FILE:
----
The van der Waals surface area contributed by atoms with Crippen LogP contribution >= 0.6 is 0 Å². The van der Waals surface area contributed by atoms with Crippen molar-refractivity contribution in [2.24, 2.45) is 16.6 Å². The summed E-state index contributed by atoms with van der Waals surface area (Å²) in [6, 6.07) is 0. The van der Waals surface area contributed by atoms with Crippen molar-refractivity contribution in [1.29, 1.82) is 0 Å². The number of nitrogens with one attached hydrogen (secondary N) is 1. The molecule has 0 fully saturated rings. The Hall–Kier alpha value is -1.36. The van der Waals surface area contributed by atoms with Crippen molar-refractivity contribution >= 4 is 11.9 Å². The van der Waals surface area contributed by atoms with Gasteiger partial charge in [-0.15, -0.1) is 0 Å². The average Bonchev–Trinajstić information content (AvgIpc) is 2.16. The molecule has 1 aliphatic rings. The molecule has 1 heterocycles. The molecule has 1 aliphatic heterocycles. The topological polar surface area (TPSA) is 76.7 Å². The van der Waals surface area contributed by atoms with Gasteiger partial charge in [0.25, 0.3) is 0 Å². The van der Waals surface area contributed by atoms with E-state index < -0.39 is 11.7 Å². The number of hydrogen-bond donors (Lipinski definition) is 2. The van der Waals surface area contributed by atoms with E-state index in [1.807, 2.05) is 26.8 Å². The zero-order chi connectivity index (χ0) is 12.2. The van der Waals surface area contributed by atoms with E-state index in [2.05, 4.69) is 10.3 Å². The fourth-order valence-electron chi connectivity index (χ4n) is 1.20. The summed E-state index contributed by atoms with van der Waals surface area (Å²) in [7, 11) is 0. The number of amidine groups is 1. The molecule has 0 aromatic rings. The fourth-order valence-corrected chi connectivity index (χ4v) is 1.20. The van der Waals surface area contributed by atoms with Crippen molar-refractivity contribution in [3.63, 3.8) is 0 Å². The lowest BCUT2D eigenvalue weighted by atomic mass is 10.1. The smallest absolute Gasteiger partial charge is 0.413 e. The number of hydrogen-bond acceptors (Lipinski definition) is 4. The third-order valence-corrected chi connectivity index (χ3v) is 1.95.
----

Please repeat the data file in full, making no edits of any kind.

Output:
The van der Waals surface area contributed by atoms with Crippen LogP contribution >= 0.6 is 0 Å². The van der Waals surface area contributed by atoms with Crippen molar-refractivity contribution in [2.24, 2.45) is 16.6 Å². The summed E-state index contributed by atoms with van der Waals surface area (Å²) in [6, 6.07) is 0. The van der Waals surface area contributed by atoms with Crippen molar-refractivity contribution in [1.29, 1.82) is 0 Å². The number of nitrogens with one attached hydrogen (secondary N) is 1. The molecule has 0 fully saturated rings. The Hall–Kier alpha value is -1.36. The van der Waals surface area contributed by atoms with Crippen molar-refractivity contribution >= 4 is 11.9 Å². The van der Waals surface area contributed by atoms with Gasteiger partial charge in [-0.15, -0.1) is 0 Å². The average Bonchev–Trinajstić information content (AvgIpc) is 2.16. The molecule has 1 aliphatic rings. The molecule has 1 heterocycles. The molecule has 1 aliphatic heterocycles. The topological polar surface area (TPSA) is 76.7 Å². The van der Waals surface area contributed by atoms with Gasteiger partial charge in [0.25, 0.3) is 0 Å². The van der Waals surface area contributed by atoms with E-state index < -0.39 is 11.7 Å². The number of hydrogen-bond donors (Lipinski definition) is 2. The van der Waals surface area contributed by atoms with E-state index in [1.807, 2.05) is 26.8 Å². The zero-order chi connectivity index (χ0) is 12.2. The van der Waals surface area contributed by atoms with E-state index in [2.05, 4.69) is 10.3 Å². The fourth-order valence-electron chi connectivity index (χ4n) is 1.20. The summed E-state index contributed by atoms with van der Waals surface area (Å²) in [7, 11) is 0. The number of amidine groups is 1. The molecule has 0 aromatic rings. The fourth-order valence-corrected chi connectivity index (χ4v) is 1.20. The van der Waals surface area contributed by atoms with Crippen molar-refractivity contribution in [3.63, 3.8) is 0 Å². The lowest BCUT2D eigenvalue weighted by atomic mass is 10.1. The smallest absolute Gasteiger partial charge is 0.413 e. The number of hydrogen-bond acceptors (Lipinski definition) is 4. The third-order valence-corrected chi connectivity index (χ3v) is 1.95.